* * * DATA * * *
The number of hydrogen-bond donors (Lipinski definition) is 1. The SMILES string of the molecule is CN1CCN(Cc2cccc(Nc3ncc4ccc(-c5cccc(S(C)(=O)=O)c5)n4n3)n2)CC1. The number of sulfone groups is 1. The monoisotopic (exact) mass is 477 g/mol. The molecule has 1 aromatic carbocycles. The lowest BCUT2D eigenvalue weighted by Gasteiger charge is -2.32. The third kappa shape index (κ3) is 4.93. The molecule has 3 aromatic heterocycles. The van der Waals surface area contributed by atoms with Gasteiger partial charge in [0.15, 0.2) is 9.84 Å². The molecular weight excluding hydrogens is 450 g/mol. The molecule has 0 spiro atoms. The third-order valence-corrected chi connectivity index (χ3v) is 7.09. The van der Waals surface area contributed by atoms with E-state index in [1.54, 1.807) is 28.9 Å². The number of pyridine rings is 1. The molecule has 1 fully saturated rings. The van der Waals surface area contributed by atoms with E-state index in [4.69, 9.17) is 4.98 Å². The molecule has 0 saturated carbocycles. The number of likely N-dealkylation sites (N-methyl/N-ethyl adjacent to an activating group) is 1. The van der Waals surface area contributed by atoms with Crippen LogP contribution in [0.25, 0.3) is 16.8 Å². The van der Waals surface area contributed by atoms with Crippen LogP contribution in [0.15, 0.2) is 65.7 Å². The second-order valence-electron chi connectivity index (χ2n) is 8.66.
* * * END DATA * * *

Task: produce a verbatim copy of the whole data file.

The number of hydrogen-bond donors (Lipinski definition) is 1. The SMILES string of the molecule is CN1CCN(Cc2cccc(Nc3ncc4ccc(-c5cccc(S(C)(=O)=O)c5)n4n3)n2)CC1. The number of sulfone groups is 1. The monoisotopic (exact) mass is 477 g/mol. The molecule has 1 aromatic carbocycles. The lowest BCUT2D eigenvalue weighted by Gasteiger charge is -2.32. The third kappa shape index (κ3) is 4.93. The molecule has 3 aromatic heterocycles. The van der Waals surface area contributed by atoms with Gasteiger partial charge in [0.15, 0.2) is 9.84 Å². The molecular weight excluding hydrogens is 450 g/mol. The molecule has 0 spiro atoms. The third-order valence-corrected chi connectivity index (χ3v) is 7.09. The van der Waals surface area contributed by atoms with E-state index in [1.54, 1.807) is 28.9 Å². The number of pyridine rings is 1. The molecule has 1 fully saturated rings. The van der Waals surface area contributed by atoms with E-state index in [4.69, 9.17) is 4.98 Å². The molecule has 0 saturated carbocycles. The number of likely N-dealkylation sites (N-methyl/N-ethyl adjacent to an activating group) is 1. The van der Waals surface area contributed by atoms with Crippen LogP contribution in [0.25, 0.3) is 16.8 Å². The van der Waals surface area contributed by atoms with Crippen LogP contribution in [0.15, 0.2) is 65.7 Å². The second-order valence-electron chi connectivity index (χ2n) is 8.66.